Political turmoil is exacerbating the financial chaos in Europe, even as its crisis deepens with yet another credit downgrade.
European leaders and finance chiefs are scrambling to find a long-overdue crisis relief plan to stop Italian and Spanish borrowing costs from reaching breaking point and prevent their monetary union from crumbling around them.
But just as financial pressures ease on one front, others arise. Tuesday, for example, Italy calmed markets somewhat when it pulled off a successful bond auction. But just hours later, Moody's Investors Service sent the euro tumbling again by cutting Ireland's debt rating to junk status, suggesting it may need a further bailout.
Europe's leaders and policy makers have been unable to stem the crisis that has roiled financial markets for months, spreading from Greece to other periphery countries and now into bigger economies such as Italy and Spain. Finding that elusive answer is critical to the 17-member euro zone and its banks amid fears that a default by Greece would ripple through the financial system.
CMC Markets analyst Michael Hewson cited the "continued policy paralysis and discord" among EU leaders as the troubles escalate and borrowing costs in Italy and Spain, the latest focal points, near breaking point.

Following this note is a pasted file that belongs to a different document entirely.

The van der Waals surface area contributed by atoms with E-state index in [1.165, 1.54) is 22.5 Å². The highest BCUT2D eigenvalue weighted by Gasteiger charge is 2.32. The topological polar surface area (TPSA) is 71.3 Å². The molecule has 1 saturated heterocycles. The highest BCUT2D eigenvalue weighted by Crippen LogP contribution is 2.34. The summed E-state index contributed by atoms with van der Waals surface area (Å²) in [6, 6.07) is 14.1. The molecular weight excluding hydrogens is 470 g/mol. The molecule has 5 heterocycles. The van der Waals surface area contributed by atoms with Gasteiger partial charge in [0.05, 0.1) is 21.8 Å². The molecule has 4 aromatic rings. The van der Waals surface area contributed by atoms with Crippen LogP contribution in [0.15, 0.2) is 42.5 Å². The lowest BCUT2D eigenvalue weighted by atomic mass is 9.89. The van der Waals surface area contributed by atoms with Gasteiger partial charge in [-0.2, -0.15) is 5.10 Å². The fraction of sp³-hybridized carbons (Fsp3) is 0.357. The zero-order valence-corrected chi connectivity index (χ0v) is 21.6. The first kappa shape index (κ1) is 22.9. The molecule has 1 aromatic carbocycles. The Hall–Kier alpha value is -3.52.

Greece's Prime Minister George Papandreou, for example, took a backhanded swipe at German chancellor Angela Merkel, who has always been reluctant to rescue clapped-out euro zone economies for fear of a taxpayer backlash.
In a letter to the euro zone finance ministers, which did not specifically mention Ms. Merkel, he called for "strong and visionary European leadership" to contain the crisis and an end to the "tactical politics" that has seen Ms. Merkel and the leaders of other wealthy countries hesitate to act boldly while the debt wave swamped Greece, Ireland and Portugal, all of which required costly bailouts.
Dutch MPs called for speedy resolution to the crisis, even though the Netherlands has been critical of bailing out countries it considers the authors of their own misfortunes. "The uncertainty surrounding tackling the Greek crisis is dragging on for too long," said Liberal Democrat MP Wouter Koolmees. "It sometimes seems as if everyone is performing for their home audience rather than coming up with a solution which is in everyone's interests."
In Rome, the new front in the debt crisis that began in Greece a year and half ago, Prime Minister Silvio Berlusconi abandoned his customary economic good cheer Tuesday to call for national unity and sacrifices to balance the budget, aimed at bringing down the continent's second-largest debt load, at 120 per cent of gross domestic product.
"We are in the front of this battle," he said. "We have to eliminate any doubts over the efficacy and credibility of our budget."
Italian finance minister Giulio Tremonti returned early from a finance ministers' meeting in Brussels to push forward a €40-billion ($54-billion) austerity program designed to balance the budget by 2014, delivering the message to the markets that Italy will fight the debt disease. There was talk that Mr. Tremonti will tweak the program to ensure that more of the spending cutbacks and tax hikes would come early in the four-year effort.